2015 was a remarkable year for SAGE and LGBT older people because it presented unique opportunities to advance our agenda—and we seized every last one of them. Indeed, over the past twelve months we have repeatedly demonstrated the remarkable difference we can make for older members of our community when we work together and energetically deploy the full range of tools at our disposal.
A few things made 2015 very special. In June, the Supreme Court decreed that marriage equality for LGBT people was a constitutional right. Then in July, there was the White House Conference on Aging, which takes place once a decade. Ten years ago at the 2005 White House Conference, SAGE made history by becoming the first and only official LGBT delegate to the Conference.
Last year, we took it to a whole new level by blanketing the Conference with the testimony of hundreds of LGBT elders from across the country and forging an overwhelming presence at the big event. Our efforts paid off big time, with the announcement by the U.S. Administration on Aging of an important new commitment to make its work more LGBT-inclusive.
SAGE also flexed our policy advocacy muscle in 2015, convincing the U.S. Department for Housing & Urban Development (HUD) to issue a bold new directive to federally supported senior housing providers across the country to eliminate discrimination against LGBT older people. Of course, putting the right rules in place is only half the battle—bringing those rules to life is where the rubber hits the road. That’s why the powerful advances SAGE engineered last year in its LGBT cultural competency training for aging service providers is so important.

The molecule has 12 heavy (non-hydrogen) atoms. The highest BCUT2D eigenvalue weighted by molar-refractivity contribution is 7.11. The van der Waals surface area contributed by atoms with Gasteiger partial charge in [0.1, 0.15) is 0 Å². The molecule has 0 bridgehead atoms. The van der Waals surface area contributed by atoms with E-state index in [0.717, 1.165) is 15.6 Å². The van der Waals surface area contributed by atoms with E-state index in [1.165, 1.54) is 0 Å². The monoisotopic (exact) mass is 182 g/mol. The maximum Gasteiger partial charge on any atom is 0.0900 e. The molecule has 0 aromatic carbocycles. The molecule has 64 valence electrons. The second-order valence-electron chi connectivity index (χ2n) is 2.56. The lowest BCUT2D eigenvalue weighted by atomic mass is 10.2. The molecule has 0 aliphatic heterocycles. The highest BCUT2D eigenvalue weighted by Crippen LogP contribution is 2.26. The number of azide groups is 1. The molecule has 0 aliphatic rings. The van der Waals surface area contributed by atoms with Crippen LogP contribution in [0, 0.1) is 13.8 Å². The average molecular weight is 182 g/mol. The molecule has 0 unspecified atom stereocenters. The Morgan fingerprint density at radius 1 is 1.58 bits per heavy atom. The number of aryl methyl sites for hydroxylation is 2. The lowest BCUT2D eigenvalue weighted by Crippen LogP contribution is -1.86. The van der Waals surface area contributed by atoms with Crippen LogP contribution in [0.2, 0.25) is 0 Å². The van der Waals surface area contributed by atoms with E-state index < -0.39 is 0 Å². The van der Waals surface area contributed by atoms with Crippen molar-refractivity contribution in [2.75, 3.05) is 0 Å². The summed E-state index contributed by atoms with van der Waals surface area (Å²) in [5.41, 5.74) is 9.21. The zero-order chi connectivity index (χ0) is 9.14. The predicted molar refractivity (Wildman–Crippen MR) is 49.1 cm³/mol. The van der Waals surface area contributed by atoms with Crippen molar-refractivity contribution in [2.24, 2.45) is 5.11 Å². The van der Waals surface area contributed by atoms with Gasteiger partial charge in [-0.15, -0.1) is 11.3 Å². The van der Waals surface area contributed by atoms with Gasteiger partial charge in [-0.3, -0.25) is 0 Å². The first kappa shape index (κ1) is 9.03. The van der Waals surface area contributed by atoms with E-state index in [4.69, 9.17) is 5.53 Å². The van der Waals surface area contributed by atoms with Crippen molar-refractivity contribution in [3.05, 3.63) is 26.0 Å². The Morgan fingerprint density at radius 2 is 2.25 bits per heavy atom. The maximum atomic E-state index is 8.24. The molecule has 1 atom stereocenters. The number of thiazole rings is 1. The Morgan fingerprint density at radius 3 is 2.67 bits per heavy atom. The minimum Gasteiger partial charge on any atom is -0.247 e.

Much of the important progress we made last year was thanks to SAGE’s relentless commitment to collaborate with key partners who can make an important difference for LGBT elders. Of the many partners we worked with in 2015, AARP stands out thanks to a successful pilot program joining SAGE affiliates and AARP local offices in key states across the country. The results far exceeded our expectations, including when we convinced AARP to issue a powerful public statement in support of Houston’s HERO ordinance and in opposition to transphobic fear-mongering. Expect more to come as we keep building on this exciting foundation.
And finally, 2015 was a breakthrough year in SAGE’s efforts to leverage our headquarters and long history in New York City to forge uniquely ambitious LGBT elder services that can inspire similar progress across the nation. SAGE took a huge step in that direction last year when we expanded out of the Chelsea neighborhood to establish full-fledged LGBT senior centers in four new locations, including three of the Big Apple’s most prominent people of color neighborhoods.
There is much more we could talk about, given all of the exciting progress we packed into 2015. Since we can’t cover everything, I hope this annual report shares enough of our highlights so it’s clear why your support for SAGE’s work is so important and why we should be so proud of what we are accomplishing—together—to ensure that every LGBT older person can age with dignity, support and boundless opportunity.
Chief Executive Officer
SAGE's 2015 Annual Report has more on how the organization expanded its programs, enlisted a wide array of new partners, and flexed its advocacy muscle to affect positive change for LGBT elders across the country. View and download SAGE's 2015 Annual Report today.